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How to do Research - Central Indiana: Search Strategies


Using quotation marks around a phrase searches for those keywords in the order you typed them in instead of seperately.


"global warming"

will only find sources that mention global warming, whereas

global and warming

will find you sources that mention both words, regardless of whether they are next to each other in the text.

Boolean Operators

Boolean operators are terms which help you search databases for specific information and assist you in getting what you need in an efficient and timely manner.

  • AND - combines terms or ideas and narrows your search
  • OR - expands your options and broadens your search
  • NOT - limits your search by excluding certain terms or ideas


Always connect keywords with either AND, OR, or NOT.

  • Use AND to make sure that all of the keywords will be present in the sources found.  Example: "global warming" AND animals AND arctic
  • Use OR to make sure that any one of the keywords will be present in the sources found.  Example: animals OR wildlife OR fauna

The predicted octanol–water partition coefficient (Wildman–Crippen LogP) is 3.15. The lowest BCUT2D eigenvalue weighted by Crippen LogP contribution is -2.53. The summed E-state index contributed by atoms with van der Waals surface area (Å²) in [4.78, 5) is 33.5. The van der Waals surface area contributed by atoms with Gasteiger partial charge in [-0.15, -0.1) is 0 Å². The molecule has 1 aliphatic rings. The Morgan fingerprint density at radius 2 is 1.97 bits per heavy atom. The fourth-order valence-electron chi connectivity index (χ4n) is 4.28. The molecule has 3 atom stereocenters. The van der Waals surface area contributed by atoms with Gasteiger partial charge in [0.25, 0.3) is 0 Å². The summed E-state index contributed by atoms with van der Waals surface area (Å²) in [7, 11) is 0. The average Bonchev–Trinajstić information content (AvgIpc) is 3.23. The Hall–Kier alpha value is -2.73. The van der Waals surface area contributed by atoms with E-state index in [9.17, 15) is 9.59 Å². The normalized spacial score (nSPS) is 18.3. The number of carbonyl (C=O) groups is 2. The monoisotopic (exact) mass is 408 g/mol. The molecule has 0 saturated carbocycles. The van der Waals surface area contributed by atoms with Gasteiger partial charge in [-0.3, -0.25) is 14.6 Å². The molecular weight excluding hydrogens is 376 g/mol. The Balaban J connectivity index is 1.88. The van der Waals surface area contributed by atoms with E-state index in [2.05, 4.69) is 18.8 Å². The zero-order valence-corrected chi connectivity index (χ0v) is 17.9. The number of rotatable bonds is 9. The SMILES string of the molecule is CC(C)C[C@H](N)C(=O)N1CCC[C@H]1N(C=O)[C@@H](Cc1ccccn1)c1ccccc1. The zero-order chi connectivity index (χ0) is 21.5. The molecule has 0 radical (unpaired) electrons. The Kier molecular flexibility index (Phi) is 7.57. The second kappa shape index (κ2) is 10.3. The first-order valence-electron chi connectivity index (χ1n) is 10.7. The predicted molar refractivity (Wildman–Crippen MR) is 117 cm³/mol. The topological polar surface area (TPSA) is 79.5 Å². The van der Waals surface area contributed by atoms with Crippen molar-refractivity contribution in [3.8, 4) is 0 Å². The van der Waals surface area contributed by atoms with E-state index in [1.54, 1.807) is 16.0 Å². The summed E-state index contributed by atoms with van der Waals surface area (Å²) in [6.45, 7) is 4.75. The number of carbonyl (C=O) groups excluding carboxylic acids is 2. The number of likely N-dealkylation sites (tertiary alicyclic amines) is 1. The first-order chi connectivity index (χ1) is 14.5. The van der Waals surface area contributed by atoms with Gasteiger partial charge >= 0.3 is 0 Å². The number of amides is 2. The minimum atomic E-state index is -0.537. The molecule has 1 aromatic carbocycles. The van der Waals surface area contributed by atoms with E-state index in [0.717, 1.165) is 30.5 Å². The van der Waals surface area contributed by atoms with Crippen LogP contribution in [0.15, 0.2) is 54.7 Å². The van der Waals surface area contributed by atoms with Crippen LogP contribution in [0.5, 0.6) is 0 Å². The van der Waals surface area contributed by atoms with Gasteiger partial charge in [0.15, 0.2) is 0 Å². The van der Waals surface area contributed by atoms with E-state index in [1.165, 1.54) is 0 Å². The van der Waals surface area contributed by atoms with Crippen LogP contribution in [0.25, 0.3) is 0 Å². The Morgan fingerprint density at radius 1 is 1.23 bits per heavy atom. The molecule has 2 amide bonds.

• Use NOT to make sure that any source that includes the word will not be found.  Example: "global warming" NOT Gore

See the short video below for a more detailed explanation.

Boolean Operators

This video provides a basic explanation of how to use Boolean operators in database searching; produced by a librarian at Shurz Library, IU South Bend.


Tip: Use a truncation symbol to find words with variant endings, including plurals.

Many databases (such as EBSCOhost) use the * as the truncation symbol, whereas IvyCat uses a question mark.


In EBSCOhost, climat* will find climate, climates, climatic, etc.

In IvyCat, immigra? will find immigrant, immigrants, immigration, immigrated, etc.

Put it all together

You can combine connectors, truncation, and phrases in one search.


("global warming" OR "climate change")


(animal* or wildlife or fauna)